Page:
Department of Justice Will Not Challenge Standards-Setting Organization's Proposal to Update Patent Policy
The Department of Justice announced today that it will not challenge a proposal by the Institute of Electrical and Electronics Engineers, Inc. (IEEE) to update the IEEE Standards Association’s (IEEE-SA) patent policy. That policy governs the incorporation of patented technology in IEEE standards and explains the terms under which holders of patents essential to IEEE standards commit to make licenses available for use in implementing IEEE standards.
The department’s position was stated in a business review letter to counsel for IEEE and IEEE-SA from Renata B. Hesse, Acting Assistant Attorney General for the Antitrust Division for this matter.
IEEE requested a business review letter from the Antitrust Division expressing its enforcement intentions regarding a proposed update to its patent policy. According to representations made by the applicant, the update revises the policy’s provisions regarding commitments from parties holding patent claims that are essential to IEEE-SA standards to license those claims on reasonable and non-discriminatory (RAND) terms. The update addresses the availability of injunctive relief, the meaning of a reasonable licensing rate, permissible requests for reciprocal licensing, and the production levels to which the commitment applies.
Standards can offer significant procompetitive benefits. For example, they may facilitate product interoperability, lower costs, foster innovation and efficiency, and increase competition among technologies for inclusion in standards. The stated purpose of the IEEE’s update is to add clarity to the commitment patent holders voluntarily make regarding the licensing of patent claims essential to IEEE standards on RAND terms.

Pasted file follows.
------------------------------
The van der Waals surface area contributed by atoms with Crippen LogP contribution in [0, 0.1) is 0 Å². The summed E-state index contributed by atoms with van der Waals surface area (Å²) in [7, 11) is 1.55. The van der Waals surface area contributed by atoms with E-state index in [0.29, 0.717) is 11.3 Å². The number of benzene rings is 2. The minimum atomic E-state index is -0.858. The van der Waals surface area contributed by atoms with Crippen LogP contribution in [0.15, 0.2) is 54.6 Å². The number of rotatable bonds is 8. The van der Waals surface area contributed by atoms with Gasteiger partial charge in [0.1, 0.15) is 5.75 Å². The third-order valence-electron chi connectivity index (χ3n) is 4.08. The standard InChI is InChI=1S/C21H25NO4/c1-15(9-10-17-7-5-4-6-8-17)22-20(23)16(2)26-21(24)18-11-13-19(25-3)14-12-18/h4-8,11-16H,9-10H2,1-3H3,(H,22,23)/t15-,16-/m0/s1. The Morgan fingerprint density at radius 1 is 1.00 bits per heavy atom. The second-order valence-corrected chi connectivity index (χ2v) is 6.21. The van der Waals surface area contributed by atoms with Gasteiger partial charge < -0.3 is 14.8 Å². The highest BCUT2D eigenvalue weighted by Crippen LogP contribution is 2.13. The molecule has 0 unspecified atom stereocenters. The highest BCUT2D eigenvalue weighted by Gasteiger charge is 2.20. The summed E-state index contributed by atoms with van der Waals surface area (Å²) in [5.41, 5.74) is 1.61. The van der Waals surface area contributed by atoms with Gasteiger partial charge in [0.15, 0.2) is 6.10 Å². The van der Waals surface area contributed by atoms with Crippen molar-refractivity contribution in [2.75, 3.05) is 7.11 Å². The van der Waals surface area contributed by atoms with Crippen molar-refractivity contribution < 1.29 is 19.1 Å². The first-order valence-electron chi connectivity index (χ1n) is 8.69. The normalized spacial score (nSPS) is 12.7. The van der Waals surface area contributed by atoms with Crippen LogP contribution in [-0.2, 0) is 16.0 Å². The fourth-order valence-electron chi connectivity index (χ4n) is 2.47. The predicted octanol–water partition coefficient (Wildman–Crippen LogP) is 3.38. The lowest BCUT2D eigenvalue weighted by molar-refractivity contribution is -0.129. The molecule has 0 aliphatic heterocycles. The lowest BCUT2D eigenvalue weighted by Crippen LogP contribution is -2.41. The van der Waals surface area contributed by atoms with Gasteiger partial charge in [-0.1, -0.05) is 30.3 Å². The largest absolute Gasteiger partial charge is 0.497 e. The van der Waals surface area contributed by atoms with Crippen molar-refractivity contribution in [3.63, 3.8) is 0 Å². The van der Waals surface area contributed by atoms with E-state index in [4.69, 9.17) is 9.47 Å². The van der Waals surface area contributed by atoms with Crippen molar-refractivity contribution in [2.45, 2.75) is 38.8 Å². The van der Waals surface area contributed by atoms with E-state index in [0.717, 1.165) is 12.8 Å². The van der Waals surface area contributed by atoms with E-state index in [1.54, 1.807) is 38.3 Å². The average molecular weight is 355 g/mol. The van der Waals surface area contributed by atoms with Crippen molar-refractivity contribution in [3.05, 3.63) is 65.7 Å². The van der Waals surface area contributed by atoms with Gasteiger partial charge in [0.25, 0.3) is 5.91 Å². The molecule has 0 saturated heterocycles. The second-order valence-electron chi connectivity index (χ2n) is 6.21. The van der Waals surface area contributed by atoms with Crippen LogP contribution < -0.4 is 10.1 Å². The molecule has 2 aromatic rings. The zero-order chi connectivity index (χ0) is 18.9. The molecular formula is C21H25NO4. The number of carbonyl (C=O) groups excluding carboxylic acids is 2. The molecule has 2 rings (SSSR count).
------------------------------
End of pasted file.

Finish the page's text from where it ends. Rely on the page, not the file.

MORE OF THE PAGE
The department supports standards setting organizations’ efforts to clarify their patent licensing policies,” said Acting Assistant Attorney General Hesse. “IEEE’s decision to update its policy, if adopted by the IEEE Board, has the potential to help patent holders and standards implementers to reach mutually beneficial licensing agreements and to facilitate the adoption of pro-competitive standards. Where, as here, the department does not believe that adoption of a policy change is likely to result in harm to competition, IEEE and other standards setting organizations are free to adopt those modifications to their policies that they believe will benefit their standards setting activities. The U.S. government does not dictate patent policy choices to private standards setting organizations."
The department issued similar guidance to VITA in 2006 and to IEEE in 2007 regarding changes to their patent policies that allowed patent holders to commit publicly to specific restrictions on their future licensing terms and conditions for the use of essential patents.
Under the department’s business review procedure, an organization may submit a proposed action to the Antitrust Division and receive a statement as to whether the division currently intends to challenge the action under the antitrust laws based on the information provided. The department reserves the right to challenge the proposed action under the antitrust laws if it produces anticompetitive effects.
A file containing the business review request and the department’s response may be examined in the Antitrust Documents Group of the Antitrust Division, U.S. Department of Justice, 450 Fifth Street, N.W., Suite 1010, Washington, D.C. 20530. After a 30-day waiting period, the documents supporting the business review will be added to the file, unless a basis for their exclusion for reasons of confidentiality has been established under the business review procedure.